Botanical collecting in the 2000s found at least seventy new species. The reserve supports areas of intact low- and mid-altitude, dense, humid evergreen forest, and sclerophyllous montane forest. At low altitudes the canopy is at 15m to 25m and dominated by Dracaena, Ilex, Oncostemum, Sorindeia, Syzygium and Tambourissa. At mid-altitudes the canopy is 12m to 20m high with trees of Macaranga, as well as species of Guttiferae, Monimiaceae, Moraceae and Myrtaceae. Macaranga is a tree endemic to Madagascar that grows only in the Southeast of Madagascar. This tree has yellow flowers which are very fragrant. Local apicultures place the hives at the feet of Macaranga trees to make a honey to have a unique taste and strong aroma.

The forest on Mount Ivohibe (677m) (more than one on the island with the same name) is an isolated peak with relatively undisturbed forest. An expedition, organized by the Royal Botanic Gardens, Kew in 2010 recorded twenty species of palms making it one of the richest sites for palms, in the southern part of the island. Sixteen species are either rare or threatened species according to IUCN red list data. Expedition members considered the forest on Ivohibe to be a 'site of major palm significance'.

The mammal surveys recorded seven bat species, including four species of conservation concern: Madagascar Flying-fox, Madagascar Fruit Bat, Peter’s Sheath-tailed Bat and Madagascar Rousette. The population of Flying-fox (Pteropus rufus) is particularly significant, numbering around 2000 individuals divided among four roosts.

Seven species of lemur were identified, comprising two diurnal species - Collared Brown Lemur (Eulemur collaris) and Grey Gentle Lemur (Hapalemur griseus) and five nocturnal species - Brown Mouse-lemur (Microcebus rufus), Greater Dwarf Lemur (Cheirogaleus major), Southern Woolly Lemur (Avahi meridionalis), Greater Sportive Lemur (Lepilemur mustelinus) and Aye-aye (Daubentonia madagascariensis). Two of these species Collared Brown Lemur and Grey Gentle Lemur are globally threatened. All of the lemur species recorded at Tsitongambarika can also be found at the nearby Andohahela National Park, where eight species have been recorded.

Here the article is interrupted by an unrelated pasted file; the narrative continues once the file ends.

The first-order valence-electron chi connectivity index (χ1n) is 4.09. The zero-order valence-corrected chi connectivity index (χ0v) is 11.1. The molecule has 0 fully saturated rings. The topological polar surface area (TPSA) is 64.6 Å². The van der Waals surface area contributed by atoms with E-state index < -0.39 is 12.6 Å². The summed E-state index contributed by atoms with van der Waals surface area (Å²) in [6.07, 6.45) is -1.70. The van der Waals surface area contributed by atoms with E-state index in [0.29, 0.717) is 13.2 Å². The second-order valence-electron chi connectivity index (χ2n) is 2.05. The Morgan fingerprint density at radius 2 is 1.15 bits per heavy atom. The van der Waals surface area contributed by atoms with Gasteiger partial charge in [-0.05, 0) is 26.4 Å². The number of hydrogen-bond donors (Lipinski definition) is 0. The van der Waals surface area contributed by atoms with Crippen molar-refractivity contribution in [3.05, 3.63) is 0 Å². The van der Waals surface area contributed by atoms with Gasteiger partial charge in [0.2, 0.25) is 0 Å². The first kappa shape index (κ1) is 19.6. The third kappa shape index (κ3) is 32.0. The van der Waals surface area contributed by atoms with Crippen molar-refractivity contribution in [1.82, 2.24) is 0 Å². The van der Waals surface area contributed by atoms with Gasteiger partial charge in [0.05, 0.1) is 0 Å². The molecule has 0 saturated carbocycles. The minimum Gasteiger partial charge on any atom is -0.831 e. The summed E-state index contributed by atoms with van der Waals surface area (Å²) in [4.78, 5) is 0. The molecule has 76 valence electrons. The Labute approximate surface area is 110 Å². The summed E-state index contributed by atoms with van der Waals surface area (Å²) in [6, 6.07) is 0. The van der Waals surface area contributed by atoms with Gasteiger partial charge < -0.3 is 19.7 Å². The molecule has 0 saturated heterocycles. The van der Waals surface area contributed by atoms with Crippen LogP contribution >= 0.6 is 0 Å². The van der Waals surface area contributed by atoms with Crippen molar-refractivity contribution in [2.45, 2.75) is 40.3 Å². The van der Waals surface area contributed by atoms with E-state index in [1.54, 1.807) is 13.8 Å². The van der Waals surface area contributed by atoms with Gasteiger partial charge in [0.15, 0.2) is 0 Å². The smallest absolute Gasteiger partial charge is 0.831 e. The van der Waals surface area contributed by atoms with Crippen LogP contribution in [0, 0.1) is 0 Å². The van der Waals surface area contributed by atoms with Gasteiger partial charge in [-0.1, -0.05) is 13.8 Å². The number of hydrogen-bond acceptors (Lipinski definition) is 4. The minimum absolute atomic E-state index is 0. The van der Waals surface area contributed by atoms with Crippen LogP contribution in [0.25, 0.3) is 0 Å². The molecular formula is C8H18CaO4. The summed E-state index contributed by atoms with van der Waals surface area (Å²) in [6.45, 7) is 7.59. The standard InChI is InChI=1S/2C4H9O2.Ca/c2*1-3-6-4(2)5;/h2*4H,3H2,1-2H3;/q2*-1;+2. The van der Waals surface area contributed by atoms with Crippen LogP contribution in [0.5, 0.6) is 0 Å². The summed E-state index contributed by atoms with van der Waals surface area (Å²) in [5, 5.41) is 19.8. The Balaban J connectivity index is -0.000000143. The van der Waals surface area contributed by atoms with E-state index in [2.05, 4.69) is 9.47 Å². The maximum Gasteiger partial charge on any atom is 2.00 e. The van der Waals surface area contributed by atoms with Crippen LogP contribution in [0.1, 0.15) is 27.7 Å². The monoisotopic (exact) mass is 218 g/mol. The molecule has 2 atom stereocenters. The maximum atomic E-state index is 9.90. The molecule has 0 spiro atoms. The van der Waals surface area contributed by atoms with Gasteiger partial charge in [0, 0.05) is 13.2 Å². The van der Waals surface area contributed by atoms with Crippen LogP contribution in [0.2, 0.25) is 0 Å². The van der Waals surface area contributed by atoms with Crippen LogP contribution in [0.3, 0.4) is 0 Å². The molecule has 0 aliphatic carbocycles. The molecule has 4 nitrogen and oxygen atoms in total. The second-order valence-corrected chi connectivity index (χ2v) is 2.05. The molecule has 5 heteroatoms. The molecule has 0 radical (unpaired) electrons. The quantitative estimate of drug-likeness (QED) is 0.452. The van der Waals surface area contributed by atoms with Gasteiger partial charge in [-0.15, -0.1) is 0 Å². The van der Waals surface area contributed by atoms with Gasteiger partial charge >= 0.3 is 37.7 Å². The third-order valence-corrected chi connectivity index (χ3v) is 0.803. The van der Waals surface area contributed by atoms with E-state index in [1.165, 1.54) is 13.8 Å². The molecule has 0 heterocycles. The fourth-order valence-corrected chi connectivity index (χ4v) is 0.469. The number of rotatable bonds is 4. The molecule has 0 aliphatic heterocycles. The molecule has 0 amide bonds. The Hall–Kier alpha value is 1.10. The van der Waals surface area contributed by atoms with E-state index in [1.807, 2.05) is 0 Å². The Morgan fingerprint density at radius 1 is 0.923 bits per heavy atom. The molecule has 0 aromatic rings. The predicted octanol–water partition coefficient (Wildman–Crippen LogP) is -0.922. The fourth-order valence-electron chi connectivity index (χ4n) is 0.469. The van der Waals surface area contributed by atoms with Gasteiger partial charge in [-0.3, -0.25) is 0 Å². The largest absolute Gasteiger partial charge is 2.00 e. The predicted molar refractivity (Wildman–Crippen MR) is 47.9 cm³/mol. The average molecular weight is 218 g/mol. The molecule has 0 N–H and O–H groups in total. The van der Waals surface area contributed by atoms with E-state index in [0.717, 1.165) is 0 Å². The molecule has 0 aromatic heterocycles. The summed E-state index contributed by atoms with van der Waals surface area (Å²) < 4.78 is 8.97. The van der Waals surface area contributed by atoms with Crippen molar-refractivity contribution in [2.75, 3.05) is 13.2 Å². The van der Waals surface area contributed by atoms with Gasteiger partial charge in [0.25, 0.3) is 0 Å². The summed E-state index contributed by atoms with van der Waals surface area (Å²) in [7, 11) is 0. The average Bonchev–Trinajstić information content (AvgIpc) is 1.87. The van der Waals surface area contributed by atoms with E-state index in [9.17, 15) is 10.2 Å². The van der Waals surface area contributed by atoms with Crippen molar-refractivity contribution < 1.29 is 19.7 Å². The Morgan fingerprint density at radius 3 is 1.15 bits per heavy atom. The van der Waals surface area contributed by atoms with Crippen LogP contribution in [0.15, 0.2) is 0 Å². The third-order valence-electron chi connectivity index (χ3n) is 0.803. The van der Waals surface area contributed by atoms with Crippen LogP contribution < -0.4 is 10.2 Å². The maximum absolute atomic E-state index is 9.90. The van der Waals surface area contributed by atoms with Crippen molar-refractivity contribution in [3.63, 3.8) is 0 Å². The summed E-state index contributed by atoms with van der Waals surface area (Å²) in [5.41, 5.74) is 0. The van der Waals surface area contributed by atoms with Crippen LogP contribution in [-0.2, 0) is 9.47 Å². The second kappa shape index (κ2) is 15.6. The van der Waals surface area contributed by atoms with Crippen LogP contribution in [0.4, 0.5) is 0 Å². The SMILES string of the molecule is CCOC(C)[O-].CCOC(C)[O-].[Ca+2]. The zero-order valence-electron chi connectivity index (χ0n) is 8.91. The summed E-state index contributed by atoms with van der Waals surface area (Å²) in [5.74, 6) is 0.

The area was assessed by BirdLife International to be an Important Bird Area in 2001 and since 2005, Asity Madagascar have been working with local communities to manage the area. An area of 600 km2 received government protection in 2015. Despite legal protection Birdlife International considers the forest to be in danger.

Among bird species, Tsitongambarika holds most of the bird species of the rainforests of Madagascar, including threatened species such as the Madagascar Red Owl, Brown Mesite, Short-legged Ground-roller, Scaly Ground-roller, Madagascar Crested Ibis and Red-tailed Newtonia.

The avifauna of Tsitongambarika is characterised by a very high endemicity rate: 57 of the 97 species recorded at Tsitongambarika (59%) are found only in Madagascar.

The brown mesite (Mesitornis unicolor) is a ground-dwelling bird of undisturbed primary, evergreen, humid forest and its population is thought to be declining rapidly. It is listed as vulnerable due its habitat along the eastern seaboard of Madagascar being fragmented. Other key species include Madagascar Blue Pigeon, Madagascar Wood-rail, Nuthatch Vanga, Red-fronted Coua, Pollen’s Vanga, Wedge-tailed Jery, Spectacled Tetraka and White-throated Oxylabes. In addition, the globally threatened Meller’s Duck, Madagascar Grebe and Madagascar Pond-heron were recorded on wetlands close to, but outside, Tsitongambarika forest.

Tsitongambarika is the only area in the South-East that supports significant areas of lowland forest. The Protected Area of Tsitongambarika is close to populated coastal villages and to the growing town of Fort Dauphin, 9 km to the south. During the last ten years, large portions of the humid forests near the town have been destroyed. In the southern part of Tsitongambarika, only small fragments remain of a formerly continuous band of humid forest. This extremely rapid deforestation is certainly linked to the recent economic development of Fort Dauphin, which has led to a greatly increased pressure on humid forests, particularly in the low-altitude zone.

The national road 12A that links Tolagnaro and Manantenina goes through the villages located in the eastern part of Tsitongambarika. Although it is not paved, it is accessible almost year round. To travel between Iabokoho and Manantenina, there are four ferry crossings, which can be problematic if a ferry is broken.